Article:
Book Image

Hyper-V Security

By : Eric Siron, Andrew Syrewicze
Book Image

Hyper-V Security

By: Eric Siron, Andrew Syrewicze

Overview of this book

Table of Contents (15 chapters)
Hyper-V Security
About the Authors
About the Reviewers

Applying general best practices

Protecting virtual machines using Hyper-V's tools is only the beginning. Virtual machines are computers and need to be secured like computers. The following is a list of some common best practices:

  • Control access: Only allow users with an identified need to access resources on a virtual machine. This includes service points, such as web services, as well as administrative points, such as RDP. For users that do have access, restrict privilege levels to be no more than what is necessary. Even if you trust your users not to engage in malicious behavior, their sessions could be hijacked by software or attackers.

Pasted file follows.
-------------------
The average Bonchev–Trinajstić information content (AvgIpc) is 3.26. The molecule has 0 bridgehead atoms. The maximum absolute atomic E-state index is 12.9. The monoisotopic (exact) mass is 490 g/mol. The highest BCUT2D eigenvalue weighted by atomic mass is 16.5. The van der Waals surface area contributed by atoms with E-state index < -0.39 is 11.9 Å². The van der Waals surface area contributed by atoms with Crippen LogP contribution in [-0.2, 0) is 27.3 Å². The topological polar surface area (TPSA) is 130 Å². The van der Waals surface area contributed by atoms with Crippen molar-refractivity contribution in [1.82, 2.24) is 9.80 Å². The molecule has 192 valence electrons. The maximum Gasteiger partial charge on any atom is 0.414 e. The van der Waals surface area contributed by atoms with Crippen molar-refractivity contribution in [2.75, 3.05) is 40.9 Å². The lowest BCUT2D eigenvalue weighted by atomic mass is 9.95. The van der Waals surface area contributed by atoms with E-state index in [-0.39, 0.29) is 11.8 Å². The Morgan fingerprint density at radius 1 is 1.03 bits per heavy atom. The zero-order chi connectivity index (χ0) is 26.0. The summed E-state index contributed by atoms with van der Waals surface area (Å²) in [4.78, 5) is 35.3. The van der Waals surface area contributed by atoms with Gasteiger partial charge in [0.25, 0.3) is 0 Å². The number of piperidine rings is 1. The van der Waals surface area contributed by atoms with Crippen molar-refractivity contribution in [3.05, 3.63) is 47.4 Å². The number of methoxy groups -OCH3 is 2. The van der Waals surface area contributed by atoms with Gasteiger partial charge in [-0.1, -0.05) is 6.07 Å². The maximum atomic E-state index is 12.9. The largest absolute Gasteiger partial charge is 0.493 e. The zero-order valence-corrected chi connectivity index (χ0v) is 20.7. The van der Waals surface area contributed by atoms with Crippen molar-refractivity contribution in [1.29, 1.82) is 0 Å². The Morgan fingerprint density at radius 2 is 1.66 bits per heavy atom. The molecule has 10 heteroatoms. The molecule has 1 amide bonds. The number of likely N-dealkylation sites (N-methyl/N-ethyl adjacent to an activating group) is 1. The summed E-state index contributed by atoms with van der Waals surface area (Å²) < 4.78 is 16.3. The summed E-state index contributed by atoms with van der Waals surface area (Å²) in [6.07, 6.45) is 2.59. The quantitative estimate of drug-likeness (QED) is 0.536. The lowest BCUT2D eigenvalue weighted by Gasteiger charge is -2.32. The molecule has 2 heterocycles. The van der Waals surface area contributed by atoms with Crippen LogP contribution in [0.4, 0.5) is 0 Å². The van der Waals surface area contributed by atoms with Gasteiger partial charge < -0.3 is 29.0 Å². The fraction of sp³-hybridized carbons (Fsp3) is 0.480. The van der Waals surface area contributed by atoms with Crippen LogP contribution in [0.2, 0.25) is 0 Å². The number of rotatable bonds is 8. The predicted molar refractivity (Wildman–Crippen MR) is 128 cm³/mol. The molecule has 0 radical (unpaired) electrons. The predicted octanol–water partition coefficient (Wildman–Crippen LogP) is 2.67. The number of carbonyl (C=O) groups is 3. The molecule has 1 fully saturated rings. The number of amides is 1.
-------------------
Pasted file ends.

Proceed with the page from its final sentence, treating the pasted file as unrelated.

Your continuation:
• Stay logged off: Do not attach to RDP or PowerShell sessions on virtual machines and then leave them in a disconnected or idle state. In addition to consuming unnecessary resources, it is easier for an attacker to compromise an existing session than to create a new one.

  • Monitor usage: Monitoring involves auditing both resource access and resource utilization...